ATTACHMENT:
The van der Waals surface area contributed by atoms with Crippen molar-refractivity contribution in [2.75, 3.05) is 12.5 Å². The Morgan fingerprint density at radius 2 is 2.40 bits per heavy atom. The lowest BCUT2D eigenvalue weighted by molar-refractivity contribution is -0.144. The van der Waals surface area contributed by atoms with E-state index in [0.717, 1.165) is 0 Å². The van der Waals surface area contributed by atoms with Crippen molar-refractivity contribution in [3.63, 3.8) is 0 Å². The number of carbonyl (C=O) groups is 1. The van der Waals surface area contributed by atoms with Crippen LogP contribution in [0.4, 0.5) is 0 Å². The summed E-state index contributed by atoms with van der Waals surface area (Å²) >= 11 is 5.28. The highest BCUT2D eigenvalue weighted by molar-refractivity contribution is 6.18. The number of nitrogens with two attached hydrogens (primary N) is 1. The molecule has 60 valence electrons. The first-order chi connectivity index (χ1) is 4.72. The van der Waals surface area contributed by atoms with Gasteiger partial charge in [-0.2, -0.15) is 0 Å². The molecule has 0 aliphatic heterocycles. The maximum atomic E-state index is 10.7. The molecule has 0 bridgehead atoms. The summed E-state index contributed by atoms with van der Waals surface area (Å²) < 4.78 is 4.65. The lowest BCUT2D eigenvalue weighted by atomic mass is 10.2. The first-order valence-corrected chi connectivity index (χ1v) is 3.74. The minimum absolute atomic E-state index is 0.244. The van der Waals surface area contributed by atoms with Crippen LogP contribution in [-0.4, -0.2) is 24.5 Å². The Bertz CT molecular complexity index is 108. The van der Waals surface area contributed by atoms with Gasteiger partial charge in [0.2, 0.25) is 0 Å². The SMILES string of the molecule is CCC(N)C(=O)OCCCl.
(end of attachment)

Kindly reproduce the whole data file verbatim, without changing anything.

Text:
The van der Waals surface area contributed by atoms with Crippen molar-refractivity contribution in [2.75, 3.05) is 12.5 Å². The Morgan fingerprint density at radius 2 is 2.40 bits per heavy atom. The lowest BCUT2D eigenvalue weighted by molar-refractivity contribution is -0.144. The van der Waals surface area contributed by atoms with E-state index in [0.717, 1.165) is 0 Å². The van der Waals surface area contributed by atoms with Crippen molar-refractivity contribution in [3.63, 3.8) is 0 Å². The number of carbonyl (C=O) groups is 1. The van der Waals surface area contributed by atoms with Crippen LogP contribution in [0.4, 0.5) is 0 Å². The summed E-state index contributed by atoms with van der Waals surface area (Å²) >= 11 is 5.28. The highest BCUT2D eigenvalue weighted by molar-refractivity contribution is 6.18. The number of nitrogens with two attached hydrogens (primary N) is 1. The molecule has 60 valence electrons. The first-order chi connectivity index (χ1) is 4.72. The van der Waals surface area contributed by atoms with Gasteiger partial charge in [-0.2, -0.15) is 0 Å². The molecule has 0 aliphatic heterocycles. The maximum atomic E-state index is 10.7. The molecule has 0 bridgehead atoms. The summed E-state index contributed by atoms with van der Waals surface area (Å²) < 4.78 is 4.65. The lowest BCUT2D eigenvalue weighted by atomic mass is 10.2. The first-order valence-corrected chi connectivity index (χ1v) is 3.74. The minimum absolute atomic E-state index is 0.244. The van der Waals surface area contributed by atoms with Crippen LogP contribution in [-0.4, -0.2) is 24.5 Å². The Bertz CT molecular complexity index is 108. The van der Waals surface area contributed by atoms with Gasteiger partial charge in [0.2, 0.25) is 0 Å². The SMILES string of the molecule is CCC(N)C(=O)OCCCl.